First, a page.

Q. Do you see the need for further health care reform in the United States at the federal level? Would you take a different approach than the ACA?
Horton: Yes. I see some opportunities. I’m still one who gives some thought to the single-payer concept. I think that we’ve got much, even with ACA, that’s going to need to be done both in terms of cost and efficiency. We’ve got a lot of waste that needs to be eliminated, a lot of inappropriate care and adverse events that are occurring. I think as we move forward we need to see, can ACA do as much as a single-payer system could over time? If not, are there further adjustments that need to be made to move in that direction?
Shortell: There’s something to be said for that, because most of the international world—Europe, Australia, New Zealand, and so forth—have lower GDP spent on health care and better outcomes than we have in this country. They do it one of two ways or both: they have global budgets and/or they negotiate very strictly with the physician community. And many of the global budgets resemble single payer. In this country what we’re trying to do that makes it a huge, huge challenge is we’re trying to achieve those kinds of outcomes through the pluralistic kinds of values that we have in this country. We’re trying to thread the needle through fifty states, insurance exchanges, private market, private/public, and so on. It’s very complex because we’re not willing to bite the bullet to say we’re going to have a global cap of sorts. We’re simply not there yet politically, so we’re trying to do it through all these other kind of approaches.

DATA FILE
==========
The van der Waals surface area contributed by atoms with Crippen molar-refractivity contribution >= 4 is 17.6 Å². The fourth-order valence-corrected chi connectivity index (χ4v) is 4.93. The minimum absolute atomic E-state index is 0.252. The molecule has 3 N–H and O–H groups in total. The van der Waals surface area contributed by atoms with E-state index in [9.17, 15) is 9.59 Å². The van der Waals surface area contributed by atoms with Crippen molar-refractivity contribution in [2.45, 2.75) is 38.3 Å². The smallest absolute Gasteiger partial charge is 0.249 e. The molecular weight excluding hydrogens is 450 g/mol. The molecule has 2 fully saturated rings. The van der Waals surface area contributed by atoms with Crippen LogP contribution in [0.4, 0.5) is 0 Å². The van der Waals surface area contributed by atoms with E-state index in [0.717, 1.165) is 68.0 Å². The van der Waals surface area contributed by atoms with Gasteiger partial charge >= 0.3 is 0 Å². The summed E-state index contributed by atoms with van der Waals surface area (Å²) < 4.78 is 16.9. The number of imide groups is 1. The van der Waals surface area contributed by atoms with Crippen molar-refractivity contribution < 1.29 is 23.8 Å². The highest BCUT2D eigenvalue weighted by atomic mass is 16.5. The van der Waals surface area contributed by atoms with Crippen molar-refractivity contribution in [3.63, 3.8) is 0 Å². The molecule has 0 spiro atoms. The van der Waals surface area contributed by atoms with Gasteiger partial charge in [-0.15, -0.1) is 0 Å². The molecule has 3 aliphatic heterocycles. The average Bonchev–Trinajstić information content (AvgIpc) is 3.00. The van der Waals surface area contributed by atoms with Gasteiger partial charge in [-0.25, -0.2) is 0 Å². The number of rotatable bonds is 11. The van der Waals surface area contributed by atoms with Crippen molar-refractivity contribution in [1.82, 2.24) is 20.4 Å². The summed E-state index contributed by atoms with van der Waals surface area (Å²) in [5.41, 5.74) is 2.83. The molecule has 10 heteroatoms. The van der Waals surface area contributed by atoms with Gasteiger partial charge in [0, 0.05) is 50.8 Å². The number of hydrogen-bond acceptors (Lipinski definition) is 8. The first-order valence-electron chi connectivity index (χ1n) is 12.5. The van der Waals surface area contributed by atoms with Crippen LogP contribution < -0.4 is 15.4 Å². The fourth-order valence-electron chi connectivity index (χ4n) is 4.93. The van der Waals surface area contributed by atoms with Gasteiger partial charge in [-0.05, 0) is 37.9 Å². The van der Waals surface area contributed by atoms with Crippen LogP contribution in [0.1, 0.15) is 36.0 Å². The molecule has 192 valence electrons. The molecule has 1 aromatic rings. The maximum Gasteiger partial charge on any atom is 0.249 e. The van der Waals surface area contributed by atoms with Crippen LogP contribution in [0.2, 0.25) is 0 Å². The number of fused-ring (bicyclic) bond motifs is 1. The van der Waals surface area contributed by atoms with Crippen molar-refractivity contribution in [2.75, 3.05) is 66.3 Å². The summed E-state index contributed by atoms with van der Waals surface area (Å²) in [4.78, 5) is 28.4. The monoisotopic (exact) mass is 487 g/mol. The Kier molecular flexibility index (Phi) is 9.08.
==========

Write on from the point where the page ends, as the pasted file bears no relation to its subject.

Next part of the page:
Dow: There’s so much uncertainty about how that would actually play out in the U.S. that it makes it even more difficult politically to even try it. A lot of economists I talk to worry about the role of money in politics being so strong in the United States. If you think of Medicare essentially as government price setting, frankly Medicare hasn’t been terribly good at reigning in costs. And there are lots of reasons why there all sorts of pressures on the costs. So whether or not a single-payer system, even if it were politically feasible, would actually substantially reduce costs in the U.S., I think that is a huge unknown.
Shortell: It would have to be accompanied though, Will, I think with some type of global budget. A state saying, in effect, here’s the money up front and we’re not going to increase, for example, more than the rate of increase in the GDP. So in California, we’re not going to spend more than our growth in GDP and that’s it. And whether or not we have six insurers in the state or one, all payer rates are the same. I agree it’s not just single payer. You’ve got to have a mechanism that says, in effect, ‘This is the limit.’
Dow: But do you allow balance billing? You don’t allow people to pay beyond that? Then, now, that gets pretty tough if you allow them to pay beyond those costs—